Meet the 2021 AFS Grant for Short Films Recipients
2021 AFS Grant for Shorts recipients:
1: Déjà Cresencia Berhardt, Edwin Oliva, Katy McCarthy
2: Megan “Megz” Trufant Tillman, Sharon Arteaga, Tay Mansmann
3: Paloma Martinez, Abby Ellis, Iris Diaz, Alejandra Aragón
This week, AFS announces the recipients of the 2021 AFS Grant for Short Films. Eight projects by ten director applicants were selected for awards: seven narrative shorts and one documentary short were selected from 125 applicants. Seven of the ten directors will be receiving grants from AFS for the first time. Read on below to find out more about all of the filmmakers and their short films.
Central to our filmmaker support programs, the AFS Grant provides vital resources to Texas independent filmmakers, creating life-changing opportunities for artists from diverse backgrounds that are traditionally underrepresented in the film industry and who are working outside of large coastal centers. AFS Grant selections are made by a panel of industry experts who reside outside of the state of Texas and are integral in selecting exciting new talent. Participants in this year’s panel process included José Rodriguez, programmer at Tribeca, Amanda McBaine, documentary filmmaker and producer (BOYS STATE, MAYOR PETE, THE OVERNIGHTERS), and Cecilia Mejia, producer (YELLOW ROSE, CALL HER GANDA, and LINGUA FRANCA).
Of this year’s short film projects, Cecilia Mejia said, “It was really incredible to see the depth of stories and content that came through. It was difficult to really narrow down the list because there was so much talent and everyone deserved to be recognized in some way. I’m inspired by these storytellers and really in awe of how supportive AFS is of independent film.”
A HAUNTING ACROSS THE GALAXY
Directed by Edwin Oliva
A senior at The University of Texas at Austin studying filmmaking, Edwin Oliva has a passion for visual storytelling with a soft spot for older cheesy B-movies and sci-fi flicks. In his spare time, he produces various short-films for his Youtube channel ‘SA Movie Geeks,’ including a recent documentary short that examined how a local theater in Yoakum, Texas, was being impacted by the pandemic in 2020. The short film was spread throughout the town via social media garnering popularity. Oliva is the recipient of the 2021 Harrison McClure Endowed Film Fund, which awards cash funds to one undergraduate student project as a part of the AFS Grant for short films. Funds from this year’s grant will help him complete his new narrative short film, A HAUNTING ACROSS THE GALAXY, the story of Arkie, an alien archeologist, on a quest to retrieve a living souvenir from Earth but has trouble capturing an uncooperative ghost.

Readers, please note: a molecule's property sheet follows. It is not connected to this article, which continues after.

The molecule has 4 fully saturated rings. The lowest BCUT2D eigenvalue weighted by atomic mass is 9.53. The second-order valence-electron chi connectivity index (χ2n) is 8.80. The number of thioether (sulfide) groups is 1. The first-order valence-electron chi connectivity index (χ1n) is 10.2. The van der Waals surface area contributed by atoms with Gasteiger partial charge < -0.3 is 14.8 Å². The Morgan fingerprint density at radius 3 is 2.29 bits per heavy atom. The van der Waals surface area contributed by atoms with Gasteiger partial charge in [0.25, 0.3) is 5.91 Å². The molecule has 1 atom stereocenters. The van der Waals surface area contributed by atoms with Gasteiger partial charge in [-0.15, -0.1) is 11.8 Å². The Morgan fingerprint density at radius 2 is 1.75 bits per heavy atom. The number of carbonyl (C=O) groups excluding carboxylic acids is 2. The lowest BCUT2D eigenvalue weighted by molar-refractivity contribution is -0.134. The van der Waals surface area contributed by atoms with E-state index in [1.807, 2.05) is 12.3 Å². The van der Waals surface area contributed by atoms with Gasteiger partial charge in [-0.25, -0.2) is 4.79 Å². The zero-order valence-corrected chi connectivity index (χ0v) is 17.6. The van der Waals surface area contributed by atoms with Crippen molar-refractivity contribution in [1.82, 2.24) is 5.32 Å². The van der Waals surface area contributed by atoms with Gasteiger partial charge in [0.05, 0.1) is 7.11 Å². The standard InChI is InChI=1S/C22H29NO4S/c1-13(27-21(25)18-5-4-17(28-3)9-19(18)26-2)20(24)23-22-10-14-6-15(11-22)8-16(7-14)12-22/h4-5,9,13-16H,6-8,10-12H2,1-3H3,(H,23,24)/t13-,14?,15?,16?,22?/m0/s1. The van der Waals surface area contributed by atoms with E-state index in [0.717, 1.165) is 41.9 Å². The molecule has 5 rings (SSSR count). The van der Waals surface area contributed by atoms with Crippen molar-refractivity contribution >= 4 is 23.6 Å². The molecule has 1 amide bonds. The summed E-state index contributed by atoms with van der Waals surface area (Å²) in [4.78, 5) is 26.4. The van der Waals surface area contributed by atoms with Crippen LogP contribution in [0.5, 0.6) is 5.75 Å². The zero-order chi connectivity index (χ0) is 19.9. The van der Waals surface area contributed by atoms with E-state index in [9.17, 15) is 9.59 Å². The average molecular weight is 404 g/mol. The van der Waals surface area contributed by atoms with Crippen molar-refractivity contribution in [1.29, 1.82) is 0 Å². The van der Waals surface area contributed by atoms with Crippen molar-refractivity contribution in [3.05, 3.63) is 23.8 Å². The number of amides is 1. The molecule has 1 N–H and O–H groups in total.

THE FEAR THEY LEFT
Directed by Paloma Martinez and Abby Ellis
Paloma Martinez and Abby Ellis are the co-directors behind this new documentary short centered around the tragic story of 26-year-old Jovany Mercado, who was shot and killed during a mental health crisis on his own driveway by Ogden, Utah police. Reeling from the pain of his son’s death and fearing for the safety of his remaining family, Juan, Jovany’s father, turns their home into a digital fortress against the police. Martinez and Ellis are both established documentary filmmakers with award-winning projects and THE FEAR THEY LEFT is their first documentary project together.
Paloma Martinez is an award-winning documentary filmmaker and educator from Houston. She first picked up a camera as a labor organizer in Texas where she worked to improve working conditions for corporate office janitors. Her short documentaries, ENFORCEMENT HOURS, CRISANTO STREET, and THE SHIFT have been distributed in The New York Times Op-Docs, The Guardian, and The Atlantic and screened at top festivals including SXSW and AFI Docs.
Abby Ellis is an award-winning journalist, documentary producer, director and editor. She is currently the Filmmaker-in-Residence at FRONTLINE, where she is completing SHOTS FIRED (Fall 2021), her third film for the outlet. Previously, she wrote, produced and directed FLINT’S DEADLY WATER, about Flint’s lead poisoning crisis. The film was recognized by the Scripps Howard Foundation with the Jack R. Howard Award for Broadcast and was nominated for an Emmy, a Peabody, and was a finalist for both the IRE awards and Livingston awards.
Directed by Sharon Arteaga
Sharon Arteaga is a first-generation Mexican American filmmaker from Corpus Christi. Arteaga has won many short film competitions, including being selected as a 2019 Tribeca Chanel Through Her Lens finalist for her new narrative short film project IN TOW, winner of numerous awards including the Jury and Audience Award for Best Made in Texas Film at Cine Las Americas International Film Festival and the Premio Mesquite Award at CineFestival. She is a recipient of an AFS Grant for short film PLANE PRETEND and part of the directing team who just received a 2021 AFS Grant for Feature Films for new narrative feature, THE UNTITLED TEXAS LATINA PROJECT. Support from this year’s grant will help her see IN TOW—about a self-involved teen and her overworked, single mom who come to a head with their differences as their mobile home is repossessed with them inside of it—through to completion.
LAST HAWAIIAN SUGAR
Directed by Déjà Cresencia Berhardt